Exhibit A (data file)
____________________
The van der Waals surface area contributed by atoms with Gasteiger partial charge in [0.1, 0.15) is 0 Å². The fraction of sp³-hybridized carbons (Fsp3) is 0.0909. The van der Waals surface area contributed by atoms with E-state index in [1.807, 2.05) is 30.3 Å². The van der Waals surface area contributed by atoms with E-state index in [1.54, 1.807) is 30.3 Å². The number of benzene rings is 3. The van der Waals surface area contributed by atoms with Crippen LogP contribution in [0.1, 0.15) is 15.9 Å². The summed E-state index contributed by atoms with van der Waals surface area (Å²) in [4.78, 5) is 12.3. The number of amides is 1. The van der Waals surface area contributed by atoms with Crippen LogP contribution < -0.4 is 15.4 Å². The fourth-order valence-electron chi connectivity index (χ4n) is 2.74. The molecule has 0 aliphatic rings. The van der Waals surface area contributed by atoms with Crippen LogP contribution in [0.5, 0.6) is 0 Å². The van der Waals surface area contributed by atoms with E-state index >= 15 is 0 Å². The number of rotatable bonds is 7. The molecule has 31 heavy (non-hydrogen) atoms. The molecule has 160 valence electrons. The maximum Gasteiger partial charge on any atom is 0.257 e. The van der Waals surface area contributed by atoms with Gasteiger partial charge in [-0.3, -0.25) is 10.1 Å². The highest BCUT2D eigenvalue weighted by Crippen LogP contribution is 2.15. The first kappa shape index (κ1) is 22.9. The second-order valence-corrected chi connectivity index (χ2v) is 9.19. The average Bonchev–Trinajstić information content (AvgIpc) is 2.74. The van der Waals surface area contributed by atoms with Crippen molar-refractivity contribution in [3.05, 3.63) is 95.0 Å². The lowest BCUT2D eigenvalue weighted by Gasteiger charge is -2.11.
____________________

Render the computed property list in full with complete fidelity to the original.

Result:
The van der Waals surface area contributed by atoms with Gasteiger partial charge in [0.1, 0.15) is 0 Å². The fraction of sp³-hybridized carbons (Fsp3) is 0.0909. The van der Waals surface area contributed by atoms with E-state index in [1.807, 2.05) is 30.3 Å². The van der Waals surface area contributed by atoms with E-state index in [1.54, 1.807) is 30.3 Å². The number of benzene rings is 3. The van der Waals surface area contributed by atoms with Crippen LogP contribution in [0.1, 0.15) is 15.9 Å². The summed E-state index contributed by atoms with van der Waals surface area (Å²) in [4.78, 5) is 12.3. The number of amides is 1. The van der Waals surface area contributed by atoms with Crippen LogP contribution < -0.4 is 15.4 Å². The fourth-order valence-electron chi connectivity index (χ4n) is 2.74. The molecule has 0 aliphatic rings. The van der Waals surface area contributed by atoms with Crippen LogP contribution in [0.5, 0.6) is 0 Å². The van der Waals surface area contributed by atoms with E-state index >= 15 is 0 Å². The number of rotatable bonds is 7. The molecule has 31 heavy (non-hydrogen) atoms. The molecule has 160 valence electrons. The maximum Gasteiger partial charge on any atom is 0.257 e. The van der Waals surface area contributed by atoms with Gasteiger partial charge in [-0.3, -0.25) is 10.1 Å². The highest BCUT2D eigenvalue weighted by Crippen LogP contribution is 2.15. The first kappa shape index (κ1) is 22.9. The second-order valence-corrected chi connectivity index (χ2v) is 9.19. The average Bonchev–Trinajstić information content (AvgIpc) is 2.74. The van der Waals surface area contributed by atoms with Crippen molar-refractivity contribution in [3.05, 3.63) is 95.0 Å². The lowest BCUT2D eigenvalue weighted by Gasteiger charge is -2.11.